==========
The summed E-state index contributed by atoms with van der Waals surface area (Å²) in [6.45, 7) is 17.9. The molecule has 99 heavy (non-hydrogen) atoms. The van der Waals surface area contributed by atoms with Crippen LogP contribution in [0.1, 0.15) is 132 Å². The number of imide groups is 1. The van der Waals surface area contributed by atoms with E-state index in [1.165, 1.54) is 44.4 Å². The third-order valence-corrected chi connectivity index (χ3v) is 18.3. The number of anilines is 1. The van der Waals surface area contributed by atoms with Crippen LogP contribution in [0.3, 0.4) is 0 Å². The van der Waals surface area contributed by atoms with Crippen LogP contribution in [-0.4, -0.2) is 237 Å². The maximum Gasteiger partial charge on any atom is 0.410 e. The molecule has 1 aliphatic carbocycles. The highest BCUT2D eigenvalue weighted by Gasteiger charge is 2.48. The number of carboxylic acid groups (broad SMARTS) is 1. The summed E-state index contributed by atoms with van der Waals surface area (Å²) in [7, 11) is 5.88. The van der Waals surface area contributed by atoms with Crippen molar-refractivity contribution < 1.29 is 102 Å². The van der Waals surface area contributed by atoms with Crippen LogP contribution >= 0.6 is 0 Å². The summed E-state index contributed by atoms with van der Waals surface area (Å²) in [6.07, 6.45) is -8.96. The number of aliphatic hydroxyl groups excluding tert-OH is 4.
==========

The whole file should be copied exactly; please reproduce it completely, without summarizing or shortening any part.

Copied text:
The summed E-state index contributed by atoms with van der Waals surface area (Å²) in [6.45, 7) is 17.9. The molecule has 99 heavy (non-hydrogen) atoms. The van der Waals surface area contributed by atoms with Crippen LogP contribution in [0.1, 0.15) is 132 Å². The number of imide groups is 1. The van der Waals surface area contributed by atoms with E-state index in [1.165, 1.54) is 44.4 Å². The third-order valence-corrected chi connectivity index (χ3v) is 18.3. The number of anilines is 1. The van der Waals surface area contributed by atoms with Crippen LogP contribution in [0.3, 0.4) is 0 Å². The van der Waals surface area contributed by atoms with Crippen LogP contribution in [-0.4, -0.2) is 237 Å². The maximum Gasteiger partial charge on any atom is 0.410 e. The molecule has 1 aliphatic carbocycles. The highest BCUT2D eigenvalue weighted by Gasteiger charge is 2.48. The number of carboxylic acid groups (broad SMARTS) is 1. The summed E-state index contributed by atoms with van der Waals surface area (Å²) in [7, 11) is 5.88. The van der Waals surface area contributed by atoms with Crippen molar-refractivity contribution < 1.29 is 102 Å². The van der Waals surface area contributed by atoms with Crippen LogP contribution >= 0.6 is 0 Å². The summed E-state index contributed by atoms with van der Waals surface area (Å²) in [6.07, 6.45) is -8.96. The number of aliphatic hydroxyl groups excluding tert-OH is 4.